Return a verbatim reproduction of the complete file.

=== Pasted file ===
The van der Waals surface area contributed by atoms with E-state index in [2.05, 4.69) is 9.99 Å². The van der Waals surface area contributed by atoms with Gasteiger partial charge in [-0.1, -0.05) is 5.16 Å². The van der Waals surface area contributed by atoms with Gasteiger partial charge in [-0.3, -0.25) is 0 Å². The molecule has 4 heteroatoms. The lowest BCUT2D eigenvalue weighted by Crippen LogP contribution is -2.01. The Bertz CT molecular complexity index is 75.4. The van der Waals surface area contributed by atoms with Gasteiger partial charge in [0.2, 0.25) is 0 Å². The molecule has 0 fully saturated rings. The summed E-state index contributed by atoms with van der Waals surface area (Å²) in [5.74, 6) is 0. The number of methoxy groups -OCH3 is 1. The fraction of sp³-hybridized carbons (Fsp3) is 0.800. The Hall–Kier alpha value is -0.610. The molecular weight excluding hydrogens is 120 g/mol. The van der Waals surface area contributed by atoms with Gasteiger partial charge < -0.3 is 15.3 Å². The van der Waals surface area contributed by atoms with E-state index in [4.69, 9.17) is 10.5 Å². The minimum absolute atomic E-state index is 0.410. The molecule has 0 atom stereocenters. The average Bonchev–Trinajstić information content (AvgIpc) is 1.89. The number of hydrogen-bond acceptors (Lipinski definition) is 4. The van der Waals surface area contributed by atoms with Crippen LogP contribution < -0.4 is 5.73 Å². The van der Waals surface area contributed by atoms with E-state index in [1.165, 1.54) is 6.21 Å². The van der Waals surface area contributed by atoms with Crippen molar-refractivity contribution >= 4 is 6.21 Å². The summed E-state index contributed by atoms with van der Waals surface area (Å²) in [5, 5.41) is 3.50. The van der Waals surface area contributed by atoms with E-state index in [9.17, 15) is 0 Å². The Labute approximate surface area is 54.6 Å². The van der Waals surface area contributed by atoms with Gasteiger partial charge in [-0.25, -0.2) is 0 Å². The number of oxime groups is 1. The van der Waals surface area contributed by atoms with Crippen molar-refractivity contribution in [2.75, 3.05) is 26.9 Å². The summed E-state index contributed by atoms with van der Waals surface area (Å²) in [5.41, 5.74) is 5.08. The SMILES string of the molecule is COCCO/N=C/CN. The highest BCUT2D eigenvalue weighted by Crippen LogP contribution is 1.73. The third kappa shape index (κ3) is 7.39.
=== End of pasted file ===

The van der Waals surface area contributed by atoms with E-state index in [2.05, 4.69) is 9.99 Å². The van der Waals surface area contributed by atoms with Gasteiger partial charge in [-0.1, -0.05) is 5.16 Å². The van der Waals surface area contributed by atoms with Gasteiger partial charge in [-0.3, -0.25) is 0 Å². The molecule has 4 heteroatoms. The lowest BCUT2D eigenvalue weighted by Crippen LogP contribution is -2.01. The Bertz CT molecular complexity index is 75.4. The van der Waals surface area contributed by atoms with Gasteiger partial charge in [0.2, 0.25) is 0 Å². The molecule has 0 fully saturated rings. The summed E-state index contributed by atoms with van der Waals surface area (Å²) in [5.74, 6) is 0. The number of methoxy groups -OCH3 is 1. The fraction of sp³-hybridized carbons (Fsp3) is 0.800. The Hall–Kier alpha value is -0.610. The molecular weight excluding hydrogens is 120 g/mol. The van der Waals surface area contributed by atoms with Gasteiger partial charge < -0.3 is 15.3 Å². The van der Waals surface area contributed by atoms with E-state index in [4.69, 9.17) is 10.5 Å². The minimum absolute atomic E-state index is 0.410. The molecule has 0 atom stereocenters. The average Bonchev–Trinajstić information content (AvgIpc) is 1.89. The number of hydrogen-bond acceptors (Lipinski definition) is 4. The van der Waals surface area contributed by atoms with Crippen LogP contribution < -0.4 is 5.73 Å². The van der Waals surface area contributed by atoms with E-state index in [1.165, 1.54) is 6.21 Å². The van der Waals surface area contributed by atoms with Crippen molar-refractivity contribution >= 4 is 6.21 Å². The summed E-state index contributed by atoms with van der Waals surface area (Å²) in [5, 5.41) is 3.50. The van der Waals surface area contributed by atoms with E-state index in [9.17, 15) is 0 Å². The Labute approximate surface area is 54.6 Å². The van der Waals surface area contributed by atoms with Gasteiger partial charge in [-0.25, -0.2) is 0 Å². The number of oxime groups is 1. The van der Waals surface area contributed by atoms with Crippen molar-refractivity contribution in [2.75, 3.05) is 26.9 Å². The summed E-state index contributed by atoms with van der Waals surface area (Å²) in [5.41, 5.74) is 5.08. The SMILES string of the molecule is COCCO/N=C/CN. The highest BCUT2D eigenvalue weighted by Crippen LogP contribution is 1.73. The third kappa shape index (κ3) is 7.39.